Digital Marketing Manager, Jordan, answers the age-old question; “Why can’t everything just be on a computer?”
As one of the youngest people in the WildKat office, I have very little experience with different audio formats. I remember looking at the CD charts in the supermarket to see what to ask for at Christmas and being a penniless teenager and risking a virus to download music from software I’ll leave unnamed (let’s call the software ‘Citrus-Cable’) and I remember my dad spending hours transferring MP3 files onto MiniDiscs as he tried to tell me about how ‘these will be the future of music’.
As you can see, the future of music was not an overpriced, processed-cheese box, nor did it knock the mighty CD off its throne. In classical, the dominant way that people consume is the CD. At the WildKat office, our CD shelves take up 5 times as much space as the other shelves. As streaming apps have started dominating the pop music world as the main way that music is consumed, as well as the modern vinyl resurgence saving a dwindling music industry, this raises the question, why is classical music still attached to CD?
The answer is simple – CD has a much better audio quality. Vinyl gives you the nostalgic hiss and the unique experience of listening to vinyl, but those who listen to classical music are looking at the music from a technical and clean point of view. Compression undoubtedly causes debate amongst any level of audiophile, but classical music has still attached itself to the CD as the preferred format, rather than following the same trends as pop music.
We can see from the rise of Idagio and Qobuz, as well as Apple Music’s acquisition of Primephonic, an eventual shift for classical music onto streaming services has been long overdue. There seems to be a belief that streaming services do not provide the audio quality that you need to hear all the nuances of an orchestra, but as we get deeper into the digital age, this is visibly becoming proven wrong with specialist classical streaming services providing lossless audio quality – which gives more accurate and better quality sound than CDs.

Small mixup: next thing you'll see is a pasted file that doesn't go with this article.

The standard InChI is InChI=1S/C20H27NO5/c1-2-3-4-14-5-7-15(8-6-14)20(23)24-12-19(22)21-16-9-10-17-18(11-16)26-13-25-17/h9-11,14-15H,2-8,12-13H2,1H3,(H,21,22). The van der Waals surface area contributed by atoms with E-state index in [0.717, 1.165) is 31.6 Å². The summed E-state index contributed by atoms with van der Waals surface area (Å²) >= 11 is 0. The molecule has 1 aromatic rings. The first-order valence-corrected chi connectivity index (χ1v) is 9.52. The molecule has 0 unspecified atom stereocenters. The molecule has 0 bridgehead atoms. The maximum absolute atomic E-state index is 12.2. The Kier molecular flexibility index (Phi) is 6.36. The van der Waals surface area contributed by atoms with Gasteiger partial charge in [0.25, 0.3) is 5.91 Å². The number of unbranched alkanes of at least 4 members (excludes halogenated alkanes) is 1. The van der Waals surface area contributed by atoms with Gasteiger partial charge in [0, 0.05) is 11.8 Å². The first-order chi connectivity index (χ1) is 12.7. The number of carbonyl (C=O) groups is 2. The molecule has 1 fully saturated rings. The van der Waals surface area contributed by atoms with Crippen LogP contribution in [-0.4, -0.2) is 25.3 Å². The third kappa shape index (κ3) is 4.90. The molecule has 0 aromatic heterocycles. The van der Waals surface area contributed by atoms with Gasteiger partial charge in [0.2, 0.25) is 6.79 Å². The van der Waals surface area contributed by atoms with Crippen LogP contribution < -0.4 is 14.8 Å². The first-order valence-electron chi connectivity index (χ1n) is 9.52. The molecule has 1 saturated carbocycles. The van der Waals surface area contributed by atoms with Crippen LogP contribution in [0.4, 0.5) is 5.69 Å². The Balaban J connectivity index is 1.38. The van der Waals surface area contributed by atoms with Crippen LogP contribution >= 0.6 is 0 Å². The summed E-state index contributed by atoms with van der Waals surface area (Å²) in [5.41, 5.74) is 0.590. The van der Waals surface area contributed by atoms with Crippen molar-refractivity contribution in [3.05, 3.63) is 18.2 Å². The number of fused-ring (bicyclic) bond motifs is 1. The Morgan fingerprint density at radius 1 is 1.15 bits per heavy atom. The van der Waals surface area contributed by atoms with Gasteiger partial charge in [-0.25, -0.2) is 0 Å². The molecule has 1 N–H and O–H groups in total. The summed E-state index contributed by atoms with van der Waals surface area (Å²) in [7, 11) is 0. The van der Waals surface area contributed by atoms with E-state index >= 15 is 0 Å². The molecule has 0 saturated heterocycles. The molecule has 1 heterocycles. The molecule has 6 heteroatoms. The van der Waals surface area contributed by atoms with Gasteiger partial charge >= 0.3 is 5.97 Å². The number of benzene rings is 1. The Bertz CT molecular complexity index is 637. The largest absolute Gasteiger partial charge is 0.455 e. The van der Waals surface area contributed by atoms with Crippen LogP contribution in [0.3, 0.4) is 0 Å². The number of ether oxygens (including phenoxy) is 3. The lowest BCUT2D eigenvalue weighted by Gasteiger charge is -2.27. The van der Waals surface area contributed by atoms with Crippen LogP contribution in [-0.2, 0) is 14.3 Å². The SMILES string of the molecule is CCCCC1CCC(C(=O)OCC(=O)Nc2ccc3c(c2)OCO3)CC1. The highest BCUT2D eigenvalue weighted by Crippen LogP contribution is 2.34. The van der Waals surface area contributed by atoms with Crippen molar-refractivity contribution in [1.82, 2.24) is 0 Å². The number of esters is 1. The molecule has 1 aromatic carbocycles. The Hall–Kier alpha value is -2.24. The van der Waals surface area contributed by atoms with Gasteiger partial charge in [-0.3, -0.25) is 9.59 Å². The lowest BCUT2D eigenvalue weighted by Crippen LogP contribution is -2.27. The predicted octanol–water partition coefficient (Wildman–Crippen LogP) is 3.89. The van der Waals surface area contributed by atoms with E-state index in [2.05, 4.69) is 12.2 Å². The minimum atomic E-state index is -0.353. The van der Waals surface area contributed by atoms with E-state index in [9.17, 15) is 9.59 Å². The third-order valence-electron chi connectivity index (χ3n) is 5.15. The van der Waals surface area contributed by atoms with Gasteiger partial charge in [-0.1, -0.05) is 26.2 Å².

So although classical took no interest in the vinyl resurgence, as more options for high-quality streaming become available, we can see the streaming revolution being the way that the industry moves forward. We only hope that we see a meta-data and financial revolution for the musicians that sees them paid more fairly.
Getting your music onto the digital service platforms (DSPs) for streaming can raise some challenges as an independent artist, so it’s important to do your research and find the right distributor for you. For classical music, strict meta-data rules need to be followed that don’t apply to other genres of music. Because of this, not all distributors upload classical music, so you have to be super careful when looking at different options.
Keep an eye out for one of our following newsletters as we give some pros and cons on a range of distributors suitable for classical music.